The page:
Goode found that opportunities to use of technology in K-12 education differ along lines of race, gender, and socioeconomic status. In California, advanced computer classes are "overwhelmingly concentrated in schools serving middle class Whites and Asians, while vocationally oriented technology courses are more likely to be offered in schools serving large numbers of students of color" (Goode 587). Computing courses attract more young men than young women. Students in wealthier schools use computers for learning less frequently, but are more likely to use them for learning activities with intellectually rigorous objectives. In contrast, students in low-income schools are more likely to use computers for remedial learning activities.

How does the digital divide affect students once they enroll in college? Goode argues that for students who lack fluency with technology, it's not simply a question of catching up. By the time students reach college, they have developed a "technology identity," or beliefs about one's own technology abilities, about the importance of technology, about opportunities to participate, and motivation to learn about technology. Goode investigates what is involved in becoming a "computer person" by drawing on Bourdieu's concept of cultural capital, or the knowledge, education, experiences and material advantages required to maintain or achieve higher social status. Her research indicates that technology identities are shaped by and reflect social structures. In other words, a student who identifies as a "computer person" is more likely to come from a more privileged background.

Within the faculty development team we have begun a conversation about addressing the digital divide, and we would like others to join us in that conversation. How does the digital divide manifest itself at the University of Minnesota? How might we address it?

Goode, Joanna. "Mind the Gap: The Digital Dimension of College Access." The Journal of Higher Education. 81, no. 5 (September/October 2010) 583-618.

One quick trip to the recent past of the internet via the wonderfully time-wasting WayBackMachine is enough to remind us of all of the "creative" uses of font manipulation in what passed for information design. Who knew that these skills would one day come in handy?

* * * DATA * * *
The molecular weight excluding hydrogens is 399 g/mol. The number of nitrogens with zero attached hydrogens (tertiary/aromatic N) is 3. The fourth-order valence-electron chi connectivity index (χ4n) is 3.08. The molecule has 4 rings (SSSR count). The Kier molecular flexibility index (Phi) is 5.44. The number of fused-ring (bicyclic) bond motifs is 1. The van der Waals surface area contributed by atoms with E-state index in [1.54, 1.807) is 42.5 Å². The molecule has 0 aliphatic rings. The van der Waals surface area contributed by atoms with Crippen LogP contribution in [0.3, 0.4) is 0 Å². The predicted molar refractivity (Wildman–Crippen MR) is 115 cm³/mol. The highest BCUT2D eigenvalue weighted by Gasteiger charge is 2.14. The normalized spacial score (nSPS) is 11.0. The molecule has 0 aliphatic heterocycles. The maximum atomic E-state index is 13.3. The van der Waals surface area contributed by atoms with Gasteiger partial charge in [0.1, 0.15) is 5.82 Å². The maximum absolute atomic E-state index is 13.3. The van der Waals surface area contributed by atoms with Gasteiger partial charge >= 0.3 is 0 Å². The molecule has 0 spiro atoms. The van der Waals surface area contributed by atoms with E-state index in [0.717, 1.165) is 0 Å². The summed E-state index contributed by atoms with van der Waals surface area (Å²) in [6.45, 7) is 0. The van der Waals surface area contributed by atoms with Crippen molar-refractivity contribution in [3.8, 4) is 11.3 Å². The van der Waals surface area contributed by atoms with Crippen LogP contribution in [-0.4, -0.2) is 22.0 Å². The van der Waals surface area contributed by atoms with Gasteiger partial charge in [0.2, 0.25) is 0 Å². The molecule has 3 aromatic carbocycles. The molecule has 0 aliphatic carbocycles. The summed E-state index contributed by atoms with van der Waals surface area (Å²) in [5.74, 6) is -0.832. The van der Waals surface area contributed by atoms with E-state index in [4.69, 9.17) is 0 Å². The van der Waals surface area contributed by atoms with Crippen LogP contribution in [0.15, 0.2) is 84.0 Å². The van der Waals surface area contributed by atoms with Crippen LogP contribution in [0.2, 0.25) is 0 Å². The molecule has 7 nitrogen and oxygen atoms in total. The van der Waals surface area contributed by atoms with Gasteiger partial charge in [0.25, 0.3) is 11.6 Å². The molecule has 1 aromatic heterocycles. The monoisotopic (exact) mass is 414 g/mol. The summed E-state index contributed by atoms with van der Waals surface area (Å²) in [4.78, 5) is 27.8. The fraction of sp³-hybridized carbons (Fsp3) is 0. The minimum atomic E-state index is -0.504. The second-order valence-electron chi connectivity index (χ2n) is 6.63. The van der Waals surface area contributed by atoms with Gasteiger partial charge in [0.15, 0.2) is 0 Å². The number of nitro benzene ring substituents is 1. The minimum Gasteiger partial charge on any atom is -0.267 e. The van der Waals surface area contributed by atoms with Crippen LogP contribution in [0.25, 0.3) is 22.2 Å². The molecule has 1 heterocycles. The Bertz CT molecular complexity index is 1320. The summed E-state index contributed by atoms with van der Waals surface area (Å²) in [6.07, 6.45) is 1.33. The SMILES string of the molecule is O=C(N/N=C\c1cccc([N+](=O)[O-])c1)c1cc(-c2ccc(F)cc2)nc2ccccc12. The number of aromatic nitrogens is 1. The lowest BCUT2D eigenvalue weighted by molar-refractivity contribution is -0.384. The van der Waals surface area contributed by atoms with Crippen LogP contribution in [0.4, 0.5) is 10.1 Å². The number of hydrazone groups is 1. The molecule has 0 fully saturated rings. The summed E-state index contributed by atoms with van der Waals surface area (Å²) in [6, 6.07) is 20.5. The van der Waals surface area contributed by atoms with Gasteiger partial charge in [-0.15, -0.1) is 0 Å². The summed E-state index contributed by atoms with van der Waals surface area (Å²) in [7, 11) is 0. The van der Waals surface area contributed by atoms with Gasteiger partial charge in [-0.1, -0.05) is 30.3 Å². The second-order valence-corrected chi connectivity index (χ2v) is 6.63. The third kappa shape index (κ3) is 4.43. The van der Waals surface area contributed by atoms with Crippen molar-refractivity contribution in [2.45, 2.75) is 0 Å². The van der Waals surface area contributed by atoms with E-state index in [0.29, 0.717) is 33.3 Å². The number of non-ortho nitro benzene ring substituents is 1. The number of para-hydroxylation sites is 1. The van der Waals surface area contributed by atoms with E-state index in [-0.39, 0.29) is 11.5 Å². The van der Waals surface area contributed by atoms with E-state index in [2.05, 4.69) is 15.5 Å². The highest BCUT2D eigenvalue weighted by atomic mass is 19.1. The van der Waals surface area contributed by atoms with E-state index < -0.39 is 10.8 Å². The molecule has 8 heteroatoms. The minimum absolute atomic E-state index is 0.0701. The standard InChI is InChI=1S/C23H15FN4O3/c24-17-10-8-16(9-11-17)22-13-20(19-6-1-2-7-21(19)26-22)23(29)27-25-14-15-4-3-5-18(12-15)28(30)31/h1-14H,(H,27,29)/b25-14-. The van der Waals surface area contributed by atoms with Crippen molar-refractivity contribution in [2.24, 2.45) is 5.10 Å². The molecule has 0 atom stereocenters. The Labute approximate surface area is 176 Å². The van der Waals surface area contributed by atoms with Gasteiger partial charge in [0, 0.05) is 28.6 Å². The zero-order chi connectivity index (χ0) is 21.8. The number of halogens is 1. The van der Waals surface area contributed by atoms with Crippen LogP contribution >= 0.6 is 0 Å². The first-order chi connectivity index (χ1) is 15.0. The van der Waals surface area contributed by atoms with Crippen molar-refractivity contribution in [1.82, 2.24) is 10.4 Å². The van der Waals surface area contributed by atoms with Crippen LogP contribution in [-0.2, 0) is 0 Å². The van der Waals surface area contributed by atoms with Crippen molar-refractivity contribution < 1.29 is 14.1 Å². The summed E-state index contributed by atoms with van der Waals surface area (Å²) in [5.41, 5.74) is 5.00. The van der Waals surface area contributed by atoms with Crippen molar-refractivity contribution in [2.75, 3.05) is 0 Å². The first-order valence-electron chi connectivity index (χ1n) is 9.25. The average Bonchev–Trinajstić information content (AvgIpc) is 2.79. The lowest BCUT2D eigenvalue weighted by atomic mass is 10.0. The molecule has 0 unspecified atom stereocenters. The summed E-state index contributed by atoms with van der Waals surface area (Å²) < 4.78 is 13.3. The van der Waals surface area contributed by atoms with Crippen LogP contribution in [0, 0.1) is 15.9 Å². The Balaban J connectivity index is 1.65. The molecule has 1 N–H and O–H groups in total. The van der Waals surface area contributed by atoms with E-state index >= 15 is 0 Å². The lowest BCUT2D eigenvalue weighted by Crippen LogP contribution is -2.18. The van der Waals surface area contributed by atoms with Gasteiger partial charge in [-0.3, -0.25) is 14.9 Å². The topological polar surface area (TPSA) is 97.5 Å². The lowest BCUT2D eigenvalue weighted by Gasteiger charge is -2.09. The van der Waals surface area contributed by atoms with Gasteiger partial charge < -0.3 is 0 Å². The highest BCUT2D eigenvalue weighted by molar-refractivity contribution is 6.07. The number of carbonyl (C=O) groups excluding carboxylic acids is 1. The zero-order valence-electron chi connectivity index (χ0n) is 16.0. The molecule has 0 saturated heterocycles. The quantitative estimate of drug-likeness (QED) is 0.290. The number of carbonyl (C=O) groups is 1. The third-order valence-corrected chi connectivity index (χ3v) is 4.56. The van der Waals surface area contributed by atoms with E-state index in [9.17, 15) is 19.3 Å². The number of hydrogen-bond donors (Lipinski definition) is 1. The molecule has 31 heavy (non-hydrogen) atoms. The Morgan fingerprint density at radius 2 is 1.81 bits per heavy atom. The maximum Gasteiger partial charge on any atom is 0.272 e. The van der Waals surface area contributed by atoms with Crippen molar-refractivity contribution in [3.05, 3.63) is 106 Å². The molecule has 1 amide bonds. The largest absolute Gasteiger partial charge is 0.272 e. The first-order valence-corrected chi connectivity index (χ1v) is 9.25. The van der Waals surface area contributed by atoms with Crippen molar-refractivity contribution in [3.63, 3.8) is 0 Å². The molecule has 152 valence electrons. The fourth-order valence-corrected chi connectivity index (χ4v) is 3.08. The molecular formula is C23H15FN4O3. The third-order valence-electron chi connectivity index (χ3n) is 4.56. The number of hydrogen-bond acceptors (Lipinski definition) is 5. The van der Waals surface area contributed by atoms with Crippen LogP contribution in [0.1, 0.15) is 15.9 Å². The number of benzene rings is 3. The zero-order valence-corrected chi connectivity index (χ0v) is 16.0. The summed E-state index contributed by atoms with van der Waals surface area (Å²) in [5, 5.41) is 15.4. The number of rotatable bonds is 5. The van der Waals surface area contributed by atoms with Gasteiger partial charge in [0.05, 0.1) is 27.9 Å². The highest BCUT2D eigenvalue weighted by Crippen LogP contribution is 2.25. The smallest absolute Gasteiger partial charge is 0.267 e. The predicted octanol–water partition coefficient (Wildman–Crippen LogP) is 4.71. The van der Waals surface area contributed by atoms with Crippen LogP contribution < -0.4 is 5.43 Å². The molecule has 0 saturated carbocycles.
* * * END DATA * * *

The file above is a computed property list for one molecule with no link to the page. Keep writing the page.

According to a recent study, non-standard and varied type fonts can create "desirable difficulties" and create additional cognitive loads that tend to improve learning. The results seem counter intuitive. Most instructors strive to create easy-to-receive lessons, and students perceive that a lesson is successful if they feel they have had a relatively easy time learning the material. However, disfluency--"the subjective, metacognitive experience of difficulty associated with cognitive tasks"--has, in some cases, been shown to direct students to "process information more deeply, more abstractly, more carefully, and yield better comprehension." One key mechanism in these results seems to be the idea that disfluency (say, difficult to read type faces) cues a learner to be less confident that they have actually learned what they just read. As a result, there is a greater chance that they might engage the material with greater effort and in a more complex fashion. In their study, "Fortune favors the bold and the italicized: Effects of disfluency on educational outcomes," Diemand-Yauman, Oppenheimer, & Vaughan conclude that "Student retention of material across a wide range of subjects (science and humanities classes) and difficulty levels (regular, Honors and Advanced Placement) can be significantly improved in naturalistic settings by presenting reading material in a format that is slightly hard to read."

See: Diemand-Yauman, C., Oppenheimer, D. M., & Vaughan, E. B. (Forthcoming). Fortune favors the bold and the italicized: Effects of disfluency on educational outcomes. Cognition.

Apps for Macs

The Mac App store has gone live, with a thousand apps available. In comparison, the App store for iPhone and iPod launched in June 2008 with 500 apps, and as of October 2010 there were around 300,000 apps available. (It's hard to tell how many apps are iPad specific. According to the Apple website, there are "thousands," and the iPad can run most of the apps available for iPhone and iPod. Tech Crunch estimates over 5,000 as of May 2010.)

Numbers aside, what will you find in the Mac App store? You can purchase the previously bundled Garage Band, IPhoto and iMovie separately for the price of $14.99 each. You'll find the usual productivity tools (Evernotes, to do lists). Yelling Robot is designed to keep you on task, though the robot doesn't so much yell as glare at you and speak somewhat sternly. A quick look at the Education apps suggests they are more for the younger set, and some of them seem expensive. For example, LogicWorks, which teaches about digital electronic circuits, is $69.99, and EarMaster Pro, a music theory app, is $59.99.

Will desktop apps have the same appeal as mobile apps? What do you think? Oh, and in case you're wondering, you can also buy Angry Birds.

Here's at least one look back at the biggest ed tech stories of 2010. I figured the iPad would top any such list. The focus is on K-12 and much of the rest of the list is about national assessment standards, school reform, etc. What would a top ten list for higher ed look like? For us the challenges of lagging effects of the recession is certainly a top story, a focus on science and math curricula, continued concerns about privacy in an era of social networking, and renewed interest in how technology can transform face-to-face classes after several years of online and hybrid learning. We continue to look at how cloud tools can enhance and even replace course management systems, a theme that was strong last year and the subject of a CIC virtual conference at the tail end of 2009. A couple of smaller stories are the sunsetting of delicious, which I will miss a great deal, and the fizzling denouement of Google Wave, which not so long ago seemed like a big deal. Will Facebook's "fmail" be a big story of 2011, or a big letdown?

What else would you consider a top story in higher ed computing for 2010? And what do you anticipate for 2011?